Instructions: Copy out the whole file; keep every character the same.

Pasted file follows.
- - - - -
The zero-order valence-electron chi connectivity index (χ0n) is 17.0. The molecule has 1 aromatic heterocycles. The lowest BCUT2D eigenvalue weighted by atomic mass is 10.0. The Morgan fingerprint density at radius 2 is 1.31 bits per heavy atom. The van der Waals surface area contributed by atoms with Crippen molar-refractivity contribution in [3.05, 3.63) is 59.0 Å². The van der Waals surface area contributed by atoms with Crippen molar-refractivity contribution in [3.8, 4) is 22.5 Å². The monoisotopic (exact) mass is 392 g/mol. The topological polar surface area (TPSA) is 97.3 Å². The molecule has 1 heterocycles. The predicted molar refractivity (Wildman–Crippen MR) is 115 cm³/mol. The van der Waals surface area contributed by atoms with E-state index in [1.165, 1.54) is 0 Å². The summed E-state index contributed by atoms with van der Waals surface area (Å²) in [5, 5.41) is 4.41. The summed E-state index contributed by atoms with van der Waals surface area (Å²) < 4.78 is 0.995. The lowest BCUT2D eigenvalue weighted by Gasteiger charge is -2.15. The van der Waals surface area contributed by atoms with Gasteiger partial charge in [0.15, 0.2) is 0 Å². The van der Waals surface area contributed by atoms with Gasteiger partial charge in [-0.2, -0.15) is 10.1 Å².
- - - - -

The zero-order valence-electron chi connectivity index (χ0n) is 17.0. The molecule has 1 aromatic heterocycles. The lowest BCUT2D eigenvalue weighted by atomic mass is 10.0. The Morgan fingerprint density at radius 2 is 1.31 bits per heavy atom. The van der Waals surface area contributed by atoms with Crippen molar-refractivity contribution in [3.05, 3.63) is 59.0 Å². The van der Waals surface area contributed by atoms with Crippen molar-refractivity contribution in [3.8, 4) is 22.5 Å². The monoisotopic (exact) mass is 392 g/mol. The topological polar surface area (TPSA) is 97.3 Å². The molecule has 1 heterocycles. The predicted molar refractivity (Wildman–Crippen MR) is 115 cm³/mol. The van der Waals surface area contributed by atoms with E-state index in [1.165, 1.54) is 0 Å². The summed E-state index contributed by atoms with van der Waals surface area (Å²) in [5, 5.41) is 4.41. The summed E-state index contributed by atoms with van der Waals surface area (Å²) < 4.78 is 0.995. The lowest BCUT2D eigenvalue weighted by Gasteiger charge is -2.15. The van der Waals surface area contributed by atoms with Gasteiger partial charge in [0.15, 0.2) is 0 Å². The van der Waals surface area contributed by atoms with Gasteiger partial charge in [-0.2, -0.15) is 10.1 Å².